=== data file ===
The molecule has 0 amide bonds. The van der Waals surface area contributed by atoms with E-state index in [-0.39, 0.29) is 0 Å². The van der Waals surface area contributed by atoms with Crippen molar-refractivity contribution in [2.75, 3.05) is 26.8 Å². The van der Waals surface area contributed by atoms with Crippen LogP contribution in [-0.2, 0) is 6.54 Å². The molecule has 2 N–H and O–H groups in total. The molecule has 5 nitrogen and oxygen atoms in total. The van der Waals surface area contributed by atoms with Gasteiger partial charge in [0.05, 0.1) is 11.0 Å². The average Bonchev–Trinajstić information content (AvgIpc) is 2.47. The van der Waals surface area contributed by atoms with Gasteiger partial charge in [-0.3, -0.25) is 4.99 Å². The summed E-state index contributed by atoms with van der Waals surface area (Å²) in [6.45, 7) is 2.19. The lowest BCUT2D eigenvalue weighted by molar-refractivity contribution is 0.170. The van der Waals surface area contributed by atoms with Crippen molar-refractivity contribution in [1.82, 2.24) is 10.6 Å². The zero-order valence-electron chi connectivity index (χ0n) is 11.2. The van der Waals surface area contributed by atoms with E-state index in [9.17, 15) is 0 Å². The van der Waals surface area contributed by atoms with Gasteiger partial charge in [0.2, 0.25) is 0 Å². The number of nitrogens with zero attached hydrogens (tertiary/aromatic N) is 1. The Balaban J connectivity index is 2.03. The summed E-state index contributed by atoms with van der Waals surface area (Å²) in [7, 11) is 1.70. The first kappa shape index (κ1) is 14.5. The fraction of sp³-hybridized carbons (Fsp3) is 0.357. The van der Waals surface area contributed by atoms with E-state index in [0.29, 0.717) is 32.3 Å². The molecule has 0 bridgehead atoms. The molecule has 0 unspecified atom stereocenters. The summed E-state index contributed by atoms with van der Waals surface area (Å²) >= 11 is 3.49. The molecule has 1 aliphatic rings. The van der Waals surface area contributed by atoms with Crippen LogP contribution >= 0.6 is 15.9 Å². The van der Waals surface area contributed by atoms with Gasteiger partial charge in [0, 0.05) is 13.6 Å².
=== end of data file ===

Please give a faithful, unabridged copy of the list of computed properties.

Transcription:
The molecule has 0 amide bonds. The van der Waals surface area contributed by atoms with E-state index in [-0.39, 0.29) is 0 Å². The van der Waals surface area contributed by atoms with Crippen molar-refractivity contribution in [2.75, 3.05) is 26.8 Å². The van der Waals surface area contributed by atoms with Crippen LogP contribution in [-0.2, 0) is 6.54 Å². The molecule has 2 N–H and O–H groups in total. The molecule has 5 nitrogen and oxygen atoms in total. The van der Waals surface area contributed by atoms with Gasteiger partial charge in [0.05, 0.1) is 11.0 Å². The average Bonchev–Trinajstić information content (AvgIpc) is 2.47. The van der Waals surface area contributed by atoms with Gasteiger partial charge in [-0.3, -0.25) is 4.99 Å². The summed E-state index contributed by atoms with van der Waals surface area (Å²) in [6.45, 7) is 2.19. The lowest BCUT2D eigenvalue weighted by molar-refractivity contribution is 0.170. The van der Waals surface area contributed by atoms with Crippen molar-refractivity contribution in [1.82, 2.24) is 10.6 Å². The zero-order valence-electron chi connectivity index (χ0n) is 11.2. The van der Waals surface area contributed by atoms with E-state index in [9.17, 15) is 0 Å². The van der Waals surface area contributed by atoms with Gasteiger partial charge in [0.2, 0.25) is 0 Å². The number of nitrogens with zero attached hydrogens (tertiary/aromatic N) is 1. The Balaban J connectivity index is 2.03. The summed E-state index contributed by atoms with van der Waals surface area (Å²) in [7, 11) is 1.70. The first kappa shape index (κ1) is 14.5. The fraction of sp³-hybridized carbons (Fsp3) is 0.357. The van der Waals surface area contributed by atoms with E-state index in [0.29, 0.717) is 32.3 Å². The molecule has 0 bridgehead atoms. The molecule has 0 unspecified atom stereocenters. The summed E-state index contributed by atoms with van der Waals surface area (Å²) >= 11 is 3.49. The molecule has 1 aliphatic rings. The van der Waals surface area contributed by atoms with Crippen LogP contribution >= 0.6 is 15.9 Å². The van der Waals surface area contributed by atoms with Gasteiger partial charge in [0, 0.05) is 13.6 Å².